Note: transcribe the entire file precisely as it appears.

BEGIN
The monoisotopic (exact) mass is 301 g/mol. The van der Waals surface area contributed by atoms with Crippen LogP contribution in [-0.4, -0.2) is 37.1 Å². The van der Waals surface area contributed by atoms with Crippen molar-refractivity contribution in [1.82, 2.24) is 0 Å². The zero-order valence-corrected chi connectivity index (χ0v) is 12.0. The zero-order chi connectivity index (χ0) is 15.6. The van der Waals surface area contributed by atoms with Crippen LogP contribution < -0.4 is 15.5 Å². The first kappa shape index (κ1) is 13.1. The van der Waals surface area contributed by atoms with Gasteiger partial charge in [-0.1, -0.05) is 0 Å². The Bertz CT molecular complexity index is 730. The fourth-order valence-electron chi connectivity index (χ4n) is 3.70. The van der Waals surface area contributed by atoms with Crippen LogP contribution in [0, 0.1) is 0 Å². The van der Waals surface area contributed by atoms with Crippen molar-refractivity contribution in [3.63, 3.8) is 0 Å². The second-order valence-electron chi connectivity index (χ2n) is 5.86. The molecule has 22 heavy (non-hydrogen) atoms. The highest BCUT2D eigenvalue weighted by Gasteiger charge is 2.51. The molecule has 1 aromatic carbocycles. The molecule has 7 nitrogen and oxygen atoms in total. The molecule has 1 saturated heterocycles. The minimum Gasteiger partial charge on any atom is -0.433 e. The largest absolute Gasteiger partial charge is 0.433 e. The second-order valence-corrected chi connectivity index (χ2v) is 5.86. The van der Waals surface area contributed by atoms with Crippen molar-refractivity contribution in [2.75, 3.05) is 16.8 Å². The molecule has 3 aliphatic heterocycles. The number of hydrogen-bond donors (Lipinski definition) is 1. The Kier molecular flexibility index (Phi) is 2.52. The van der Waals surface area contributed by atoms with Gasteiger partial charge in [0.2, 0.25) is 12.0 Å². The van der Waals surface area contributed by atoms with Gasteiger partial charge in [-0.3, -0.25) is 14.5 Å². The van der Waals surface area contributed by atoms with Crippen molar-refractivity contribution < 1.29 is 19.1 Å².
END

The monoisotopic (exact) mass is 301 g/mol. The van der Waals surface area contributed by atoms with Crippen LogP contribution in [-0.4, -0.2) is 37.1 Å². The van der Waals surface area contributed by atoms with Crippen molar-refractivity contribution in [1.82, 2.24) is 0 Å². The zero-order valence-corrected chi connectivity index (χ0v) is 12.0. The zero-order chi connectivity index (χ0) is 15.6. The van der Waals surface area contributed by atoms with Crippen LogP contribution < -0.4 is 15.5 Å². The first kappa shape index (κ1) is 13.1. The van der Waals surface area contributed by atoms with Gasteiger partial charge in [-0.1, -0.05) is 0 Å². The Bertz CT molecular complexity index is 730. The fourth-order valence-electron chi connectivity index (χ4n) is 3.70. The van der Waals surface area contributed by atoms with Crippen LogP contribution in [0, 0.1) is 0 Å². The van der Waals surface area contributed by atoms with Crippen molar-refractivity contribution in [3.63, 3.8) is 0 Å². The second-order valence-electron chi connectivity index (χ2n) is 5.86. The molecule has 22 heavy (non-hydrogen) atoms. The highest BCUT2D eigenvalue weighted by Gasteiger charge is 2.51. The molecule has 1 aromatic carbocycles. The molecule has 7 nitrogen and oxygen atoms in total. The molecule has 1 saturated heterocycles. The minimum Gasteiger partial charge on any atom is -0.433 e. The largest absolute Gasteiger partial charge is 0.433 e. The second-order valence-corrected chi connectivity index (χ2v) is 5.86. The van der Waals surface area contributed by atoms with Crippen molar-refractivity contribution in [2.75, 3.05) is 16.8 Å². The molecule has 3 aliphatic heterocycles. The number of hydrogen-bond donors (Lipinski definition) is 1. The Kier molecular flexibility index (Phi) is 2.52. The van der Waals surface area contributed by atoms with Gasteiger partial charge in [0.2, 0.25) is 12.0 Å². The van der Waals surface area contributed by atoms with Gasteiger partial charge in [-0.3, -0.25) is 14.5 Å². The van der Waals surface area contributed by atoms with Crippen molar-refractivity contribution < 1.29 is 19.1 Å².